Powell’s poignant and inspiring story includes both, his own memories, and memories from some 50 white house colleagues, family members and lifelong military buddies who enriched his life, and made an indelible impact on his journey. SFC Powell’s story is that of a restless young man who grew up in a working-class environment with ample opportunities to journey down the wrong path. Yet, thanks to his childhood village –the many role models whose lives exemplified the best in American values—made all the difference in his journey.

Except for that “village,” of his childhood, Glenn believes his story might have had a different ending. The hardworking citizens living purpose-filled lives, served as a buffer against the discontent and civil unrest plaguing the rest of world. The centerpiece of that village, Glenn says, was his parents who, while they never lived under one roof, both loved him unconditionally.

Margaret Powell was a young single working mother, and a constant reminder of the importance of working toward excellence at one’s chosen career. She would become Kroger Stores’ first African American manager. His father, a prominent entrepreneur in the Toledo area, would remain a constant in Glenn’s life until the end.

Glenn says these lessons sustained him throughout his journey – from the pampered child, to the responsible teen, to the ambitious young soldier, to the doting husband and father; and the loyal and “never say never” Sergeant and aide to the President of the United States of America.

My Last Baggage Call Aboard AF1” chronicles a most amazing journey that magically transformed Glenn Powell’s life, and so richly impacted those who knew him.

Glenn W. Powell was a featured speaker on The Christian Authors on Tour TV Show. Hosted by Leroy Mckenzie Jr. and Lynn Pinder. Watch the CAOT TV replay of the interview: https://youtu.be/1OfUReG_VAk

Purchase My Last Baggage Call Aboard Air Force One by Glenn W. Powell

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https://www.amazon.com/Last-Baggage-Call-Aboard-Force/dp/1986878406

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https://www.amazon.com/LAST-BAGGAGE-CALL-ABOARD-FORCE-ebook/dp/B078KQ9Z89

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Book Excerpt

A Soldier’s Story 

Shortly after I turned 18, I enlisted in the army. Around that time, I learned that the young woman I’d been dating was pregnant, so going into the army would be an opportunity to provide for my child. The army sent me to Fort Dix in New Jersey for boot camp training on April 22, 1982. It was the perfect enlistment site for me.

Because of the popular television show, Dallas, I had in mind that I wanted to go to Fort Hood, Texas and meet JR Ewing. Not only did I meet Larry Hagman, the actor who played JR, but I also met the entire cast at one of the big Dallas malls. That was in the 80s when the networks spent money to have cast members show up to greet their fans, and when fans could easily get a photo with the stars. Meeting JR had been on my mental bucket list. Later I learned that “Klinger” from Mash and Danny Thomas were both from Toledo, and so I added them to the list.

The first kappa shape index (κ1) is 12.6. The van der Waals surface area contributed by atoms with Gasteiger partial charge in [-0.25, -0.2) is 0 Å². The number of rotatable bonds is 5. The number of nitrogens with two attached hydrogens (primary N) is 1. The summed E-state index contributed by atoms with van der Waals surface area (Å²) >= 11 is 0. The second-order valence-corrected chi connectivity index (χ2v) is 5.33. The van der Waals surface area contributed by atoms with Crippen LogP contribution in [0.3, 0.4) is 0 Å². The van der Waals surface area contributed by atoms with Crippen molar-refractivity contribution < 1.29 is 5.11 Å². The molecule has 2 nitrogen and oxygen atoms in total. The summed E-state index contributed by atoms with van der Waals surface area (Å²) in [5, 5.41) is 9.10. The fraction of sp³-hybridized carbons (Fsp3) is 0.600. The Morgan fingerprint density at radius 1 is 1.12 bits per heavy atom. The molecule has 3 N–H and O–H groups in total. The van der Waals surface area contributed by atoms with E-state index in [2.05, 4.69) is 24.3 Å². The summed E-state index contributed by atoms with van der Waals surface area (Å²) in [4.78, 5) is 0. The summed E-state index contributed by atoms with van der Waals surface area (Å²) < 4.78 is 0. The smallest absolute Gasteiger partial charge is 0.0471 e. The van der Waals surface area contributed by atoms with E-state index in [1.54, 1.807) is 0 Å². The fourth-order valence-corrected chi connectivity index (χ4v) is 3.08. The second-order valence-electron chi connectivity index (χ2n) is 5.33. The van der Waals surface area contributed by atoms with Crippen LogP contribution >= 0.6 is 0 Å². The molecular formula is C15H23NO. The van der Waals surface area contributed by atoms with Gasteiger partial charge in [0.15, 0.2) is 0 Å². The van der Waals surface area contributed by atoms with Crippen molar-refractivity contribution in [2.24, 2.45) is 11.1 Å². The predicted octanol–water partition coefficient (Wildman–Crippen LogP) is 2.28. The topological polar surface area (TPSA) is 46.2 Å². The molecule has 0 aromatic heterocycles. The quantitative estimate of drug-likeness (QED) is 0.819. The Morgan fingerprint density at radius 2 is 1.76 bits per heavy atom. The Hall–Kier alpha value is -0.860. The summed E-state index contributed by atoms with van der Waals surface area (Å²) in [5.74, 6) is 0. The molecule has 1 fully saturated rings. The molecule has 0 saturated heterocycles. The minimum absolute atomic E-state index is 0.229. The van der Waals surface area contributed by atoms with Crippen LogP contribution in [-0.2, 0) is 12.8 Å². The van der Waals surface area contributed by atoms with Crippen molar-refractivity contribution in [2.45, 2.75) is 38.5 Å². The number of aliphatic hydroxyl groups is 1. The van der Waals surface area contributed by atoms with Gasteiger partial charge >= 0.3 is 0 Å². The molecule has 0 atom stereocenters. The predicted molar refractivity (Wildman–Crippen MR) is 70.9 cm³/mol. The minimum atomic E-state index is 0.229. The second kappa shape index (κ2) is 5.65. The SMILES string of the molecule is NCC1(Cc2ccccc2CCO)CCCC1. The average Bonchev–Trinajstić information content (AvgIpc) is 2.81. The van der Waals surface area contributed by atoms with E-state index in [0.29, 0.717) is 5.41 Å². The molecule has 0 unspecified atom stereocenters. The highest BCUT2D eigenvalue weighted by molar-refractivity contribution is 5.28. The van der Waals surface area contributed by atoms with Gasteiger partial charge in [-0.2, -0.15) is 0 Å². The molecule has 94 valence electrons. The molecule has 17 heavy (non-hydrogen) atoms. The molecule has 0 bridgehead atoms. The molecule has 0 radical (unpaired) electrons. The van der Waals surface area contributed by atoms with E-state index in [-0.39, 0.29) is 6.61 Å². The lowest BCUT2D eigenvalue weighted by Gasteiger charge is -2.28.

In 1983, I re-enlisted and chose Hawaii as my next army stint. There for 18 months, I’m convinced that the Hawaii move helped me look long and hard at myself and my future. In Hawaii, I decided I needed to better myself. I enrolled at the Wahiawa Community School for Adults and got my high school diploma. My mother was so disappointed when I didn’t graduate from high school, so I did it as much for her as for myself.

My long transportation management career began in Wahiawa. I was one of a large number of applicants who applied for a temporary mission of driving for the Sergeant Major for the division. He was the senior enlisted man at the post. I beat out the other candidates for that position. Later, I drove for the one-star general at the post. After that, I returned to my unit and worked as the battalion mail clerk until he left in 1985. While there, I met friends and mentors who would help me decide on my career journey. That same year, I was asked to re-enlist, and First Sergeant Herbert Harris became a lifelong mentor and friend. Sergeant Harris recommended that I choose Fort Eustis in Newport News, Virginia for my re-enlistment. I remained at Fort Eustis from April 1985 until January 1988.

I became a squad leader, and for the next six months, I managed a squad of truck drivers in and around the base. After that, I was set on transportation becoming my specialty, but my career trajectory changed some when I was appointed to head up NCO Training, where I was responsible for the training of 270 soldiers.